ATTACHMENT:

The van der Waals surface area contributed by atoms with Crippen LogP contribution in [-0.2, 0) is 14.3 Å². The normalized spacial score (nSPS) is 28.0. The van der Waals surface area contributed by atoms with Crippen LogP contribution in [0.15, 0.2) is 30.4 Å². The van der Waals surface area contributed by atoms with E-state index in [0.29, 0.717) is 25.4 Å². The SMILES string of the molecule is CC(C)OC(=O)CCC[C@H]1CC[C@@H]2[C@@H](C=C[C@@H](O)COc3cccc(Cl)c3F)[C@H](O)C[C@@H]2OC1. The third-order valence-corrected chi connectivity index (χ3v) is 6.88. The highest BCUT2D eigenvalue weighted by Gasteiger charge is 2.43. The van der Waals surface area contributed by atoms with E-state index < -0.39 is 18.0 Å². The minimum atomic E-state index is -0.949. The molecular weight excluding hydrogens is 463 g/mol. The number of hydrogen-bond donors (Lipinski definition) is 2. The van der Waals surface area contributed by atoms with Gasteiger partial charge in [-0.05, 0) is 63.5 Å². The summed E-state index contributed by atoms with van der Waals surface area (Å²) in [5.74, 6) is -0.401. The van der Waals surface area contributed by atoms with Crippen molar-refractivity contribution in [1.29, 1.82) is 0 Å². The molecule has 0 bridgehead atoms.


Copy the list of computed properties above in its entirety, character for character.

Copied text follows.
The van der Waals surface area contributed by atoms with Crippen LogP contribution in [-0.2, 0) is 14.3 Å². The normalized spacial score (nSPS) is 28.0. The van der Waals surface area contributed by atoms with Crippen LogP contribution in [0.15, 0.2) is 30.4 Å². The van der Waals surface area contributed by atoms with E-state index in [0.29, 0.717) is 25.4 Å². The SMILES string of the molecule is CC(C)OC(=O)CCC[C@H]1CC[C@@H]2[C@@H](C=C[C@@H](O)COc3cccc(Cl)c3F)[C@H](O)C[C@@H]2OC1. The third-order valence-corrected chi connectivity index (χ3v) is 6.88. The highest BCUT2D eigenvalue weighted by Gasteiger charge is 2.43. The van der Waals surface area contributed by atoms with E-state index < -0.39 is 18.0 Å². The minimum atomic E-state index is -0.949. The molecular weight excluding hydrogens is 463 g/mol. The number of hydrogen-bond donors (Lipinski definition) is 2. The van der Waals surface area contributed by atoms with Gasteiger partial charge in [-0.05, 0) is 63.5 Å². The summed E-state index contributed by atoms with van der Waals surface area (Å²) in [5.74, 6) is -0.401. The van der Waals surface area contributed by atoms with Crippen molar-refractivity contribution in [1.29, 1.82) is 0 Å². The molecule has 0 bridgehead atoms.